3. Darko Milicic for wanting the Knicks to cut him, and let him return to Europe while still guaranteeing him his full paycheck; or
  4. Nate Robinson likely instructing his agent to complain in the midst of the Knicks’ best month in a decade; or
  5. their general and individual poor play in a losing season;

then that is a problem with the players and not the writers. But I think McGrady may have been referring more to the unfair treatment some writers bestow on some players (and the coaches, and management), the most glaring examples of which I’ve referenced above.

You better believe it’s a circus.

And McGrady isn’t the only one holding that opinion. Hahn points out that Ron Artest said that players are “scared of the fans and the media”. And Chris Bosh stated his distaste for the Knicks’ beat too.

It’s hard to tell if Hahn was sticking up for his colleagues or just himself. Without naming names, probably as a professional courtesy, he wrote:

I can’t speak for everybody in this business, but I can say there is not supposed to be agenda in any of this. It’s merely unbiased observations from those closest to the team without being part of the team. Most of us ask questions not because we don’t know the answers, we ask them because we DO know the answers.

Look, some of that is true. For Hahn, it certainly is. But even if Hahn asks honest questions seeking honest answers, let’s not pretend that there aren’t others who carefully engineer loaded, indefensible questions to solicit a frustrated response – to make news. You can’t honestly suggest that no writers have an agenda. Not when we’re still getting updates about what Stephon Marbury thinks about the Knicks. Not when they are openly calling for the Coach’s head (are journalists supposed to report the story or be a part of it?). There are plenty of fans who recognize that Mike D’Antoni has not been perfect, not even close, but are tired of reading diatribes, insulting to their intelligence, positing that all of the blame falls at the Coach’s feet. Will Berman, who had D’Antoni up in slings when he benched Nate Robinson refer to Nate’s latest benching with the Celtics as “Nate-Gate”? Will he recognize, as every single one of Nate’s pro coaches has that Nate’s best spot may be the end of the bench?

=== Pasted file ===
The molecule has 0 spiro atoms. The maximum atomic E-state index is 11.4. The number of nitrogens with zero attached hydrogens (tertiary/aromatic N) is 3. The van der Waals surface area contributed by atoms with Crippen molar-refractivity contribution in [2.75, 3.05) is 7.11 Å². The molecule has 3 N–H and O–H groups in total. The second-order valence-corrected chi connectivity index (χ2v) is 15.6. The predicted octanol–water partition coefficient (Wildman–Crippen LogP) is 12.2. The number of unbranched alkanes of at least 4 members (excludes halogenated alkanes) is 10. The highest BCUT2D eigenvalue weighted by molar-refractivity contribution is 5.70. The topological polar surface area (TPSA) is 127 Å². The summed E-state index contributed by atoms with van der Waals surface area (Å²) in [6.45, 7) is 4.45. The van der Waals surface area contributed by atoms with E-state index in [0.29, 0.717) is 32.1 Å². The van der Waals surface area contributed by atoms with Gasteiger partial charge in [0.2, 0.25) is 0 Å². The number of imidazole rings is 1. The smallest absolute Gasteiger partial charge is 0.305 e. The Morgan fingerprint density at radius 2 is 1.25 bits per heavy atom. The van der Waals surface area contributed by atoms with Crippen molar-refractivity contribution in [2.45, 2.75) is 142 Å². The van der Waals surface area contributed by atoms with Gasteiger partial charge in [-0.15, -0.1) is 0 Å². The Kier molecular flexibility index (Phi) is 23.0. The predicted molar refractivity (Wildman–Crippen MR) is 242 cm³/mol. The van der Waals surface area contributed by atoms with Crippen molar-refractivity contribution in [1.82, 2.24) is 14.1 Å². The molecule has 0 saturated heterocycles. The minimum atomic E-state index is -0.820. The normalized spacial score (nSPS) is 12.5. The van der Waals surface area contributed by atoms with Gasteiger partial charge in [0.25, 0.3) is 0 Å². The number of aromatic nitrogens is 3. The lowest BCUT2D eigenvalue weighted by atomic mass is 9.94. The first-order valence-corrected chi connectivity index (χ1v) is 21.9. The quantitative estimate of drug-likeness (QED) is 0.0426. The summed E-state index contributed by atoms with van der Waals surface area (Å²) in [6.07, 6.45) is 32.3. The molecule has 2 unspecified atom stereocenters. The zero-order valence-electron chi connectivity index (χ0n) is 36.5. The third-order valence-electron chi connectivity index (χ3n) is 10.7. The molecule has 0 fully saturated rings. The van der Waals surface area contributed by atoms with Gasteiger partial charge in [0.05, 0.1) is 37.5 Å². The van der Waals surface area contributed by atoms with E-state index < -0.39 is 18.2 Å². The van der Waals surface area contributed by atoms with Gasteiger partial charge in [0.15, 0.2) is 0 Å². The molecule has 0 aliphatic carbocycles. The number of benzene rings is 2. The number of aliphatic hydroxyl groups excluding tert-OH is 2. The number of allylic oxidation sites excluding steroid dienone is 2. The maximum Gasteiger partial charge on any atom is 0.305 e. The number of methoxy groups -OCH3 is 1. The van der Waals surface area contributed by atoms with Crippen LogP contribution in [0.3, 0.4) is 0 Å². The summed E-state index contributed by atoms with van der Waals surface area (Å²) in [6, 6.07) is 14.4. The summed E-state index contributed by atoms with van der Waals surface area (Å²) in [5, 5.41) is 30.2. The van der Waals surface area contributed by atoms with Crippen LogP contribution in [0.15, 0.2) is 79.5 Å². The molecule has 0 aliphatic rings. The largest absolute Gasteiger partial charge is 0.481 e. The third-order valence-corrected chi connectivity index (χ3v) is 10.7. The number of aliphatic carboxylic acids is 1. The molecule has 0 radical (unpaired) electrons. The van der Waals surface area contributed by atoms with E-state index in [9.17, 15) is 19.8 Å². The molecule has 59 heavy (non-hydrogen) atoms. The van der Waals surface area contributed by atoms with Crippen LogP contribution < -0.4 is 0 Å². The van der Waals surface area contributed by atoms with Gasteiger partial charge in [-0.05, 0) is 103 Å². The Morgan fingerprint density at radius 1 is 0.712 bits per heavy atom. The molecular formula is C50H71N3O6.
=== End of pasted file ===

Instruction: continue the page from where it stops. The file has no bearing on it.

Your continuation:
The Knicks are out of the playoffs because D’Antoni didn’t play Darko? Really? Is it truly a meaningful issue that Mike D’Antoni didn’t coddle Larry Hughes and Eddy Curry enough?

Marc, we know you’re worried that people aren’t going to pay attention to you if the Knicks aren’t good, but don’t you have some sort of professional responsibility as a journalist?

And as for Isola: look, we get it, the Knicks have PR people who follow you around with blackberries and take notes. Get the hell over it already. You’re a journalist, don’t let it taint your coverage. Fans want intelligent, honest coverage, not someone with a vendetta pledging to make things right for the time the Knicks “screwed me over.”